Introducing Claude McKay
Claude McKay is one of the central poets of the Harlem Renaissance, whose works had a broad audience in his day. As an accessible and highly readable poet writing about themes that resonate, we believe that he could be better known even today. We have tagged poems thematically to guide readers to works they may be particularly interested in, including especially poems that deal with issues of race, class/class warfare, gender, and sexuality. (Use the VISUALIZATION>TAG menu on the upper left corner of the screen to access this feature.) Several short, contextual essays place McKay’s work in both historical and contemporary contexts, and we also offer interpretations of select poems and educational materials intended for readers interested in doing further research about McKay. Since we believe that literature can be a powerful tool for imagining a more socially just world, we are committed to making McKay’s work accessible to the public. Thus we have aimed for simplicity of design; we hope this version of Claude McKay's early poetry will bridge diverse groups of people and spark conversations around McKay’s legacy.
This project is driven in part by an interest in considering Digital Humanities methods in relation to social justice. Approaching the Digital Humanities from a framework of literature and social justice encourages us to consider the contributions of marginalized writers and to ask how the study of literature and literary history bears upon our understanding of contemporary social and political contexts. We have created this site as both a digital humanities experiment and a social justice intervention; we are invested both in exploring and advocating for McKay and for aspects of his writing—especially along themes of race, class, and sexuality—that have historically not received the greatest focus from previous generations of McKay scholars. McKay's poetry is not only stunningly beautiful, but speaks to continued problems of racism/white supremacy and the exploitation of workers that persists in the United States today.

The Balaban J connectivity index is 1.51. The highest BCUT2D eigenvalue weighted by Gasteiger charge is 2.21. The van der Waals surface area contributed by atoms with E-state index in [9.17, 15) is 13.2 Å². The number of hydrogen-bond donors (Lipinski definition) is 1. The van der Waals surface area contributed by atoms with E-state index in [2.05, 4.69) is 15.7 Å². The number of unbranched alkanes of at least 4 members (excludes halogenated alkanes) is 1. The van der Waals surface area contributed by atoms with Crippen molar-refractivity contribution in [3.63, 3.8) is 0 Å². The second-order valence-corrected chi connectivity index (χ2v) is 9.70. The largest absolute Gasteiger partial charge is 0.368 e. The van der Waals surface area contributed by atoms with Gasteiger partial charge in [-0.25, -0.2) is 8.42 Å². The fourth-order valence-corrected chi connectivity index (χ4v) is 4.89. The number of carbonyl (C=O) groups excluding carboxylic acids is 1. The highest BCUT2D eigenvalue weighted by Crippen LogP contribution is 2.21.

--Amardeep Singh, Site Editor
--With editorial contributions from: Kyle Brett, Joanna Grim, Jenna Casciano, Heather Simoneau, Sarah Heidebrink-Bruno, Alex Thompson, and Brenda Martinez
Department of English
Contact: amardeep AT gmail DOT com
Amardeep Singh's web home: http://www.electrostani.com